If the chip specified is an Affymetrix chip already implemented in GenePublisher, the list of differentially expressed genes is annotated with description of the genes and links to the LocusLink database, as well as Gene Ontology (www.geneontology.org) annotation (8). If the chip used is not standard, any annotation included in column 2 of the genetable will be used instead.

Linking to other databases

The genes found significant in the statistical analysis are linked to a number of databases in order to aid the biological interpretation of the results. Any genes matching the KEGG database of metabolic pathways (9) are shown as well as genes matching the TRANSPATH database of signal transduction pathways (10). For genes participating in more than one pathway, only one pathway is shown.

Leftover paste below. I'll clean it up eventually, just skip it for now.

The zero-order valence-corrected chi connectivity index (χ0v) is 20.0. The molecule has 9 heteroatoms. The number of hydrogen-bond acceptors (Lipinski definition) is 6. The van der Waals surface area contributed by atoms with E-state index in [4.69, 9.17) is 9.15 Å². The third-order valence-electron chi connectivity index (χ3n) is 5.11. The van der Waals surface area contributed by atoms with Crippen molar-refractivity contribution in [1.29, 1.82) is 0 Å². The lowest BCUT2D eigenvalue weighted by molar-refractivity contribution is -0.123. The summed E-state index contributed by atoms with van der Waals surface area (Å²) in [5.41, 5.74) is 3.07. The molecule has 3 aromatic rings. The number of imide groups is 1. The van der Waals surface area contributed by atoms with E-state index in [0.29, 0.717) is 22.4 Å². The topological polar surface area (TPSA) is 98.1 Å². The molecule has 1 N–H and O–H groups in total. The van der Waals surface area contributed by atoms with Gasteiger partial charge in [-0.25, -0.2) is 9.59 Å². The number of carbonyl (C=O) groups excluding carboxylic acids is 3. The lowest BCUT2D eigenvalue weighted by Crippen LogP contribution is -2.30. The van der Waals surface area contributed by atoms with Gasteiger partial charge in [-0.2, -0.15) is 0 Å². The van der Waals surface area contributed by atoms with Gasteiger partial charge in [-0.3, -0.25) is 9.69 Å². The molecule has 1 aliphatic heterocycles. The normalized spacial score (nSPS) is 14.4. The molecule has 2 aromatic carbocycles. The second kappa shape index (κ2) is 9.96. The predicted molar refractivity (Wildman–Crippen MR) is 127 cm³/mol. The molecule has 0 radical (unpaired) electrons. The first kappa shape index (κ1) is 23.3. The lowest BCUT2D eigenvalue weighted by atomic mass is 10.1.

For those genes where a gene ontology number has not been assigned and the function has not been inferred by homology to another protein, an attempt is made at predicting the function using the ProtFun (11) method. ProtFun predicts the function, not based on homology, but based on properties of the protein sequence as well as predicted features such as post-translational modification. This analysis requires that the full amino acid sequence is available. For all genes on a chip, those labeled ‘unknown’ or labeled as originating from a cDNA sequencing project are extracted from GenBank, and the amino acid sequence parsed from the GenBank entry. ProtFun is then used to predict the function based on the parsed amino acid sequence.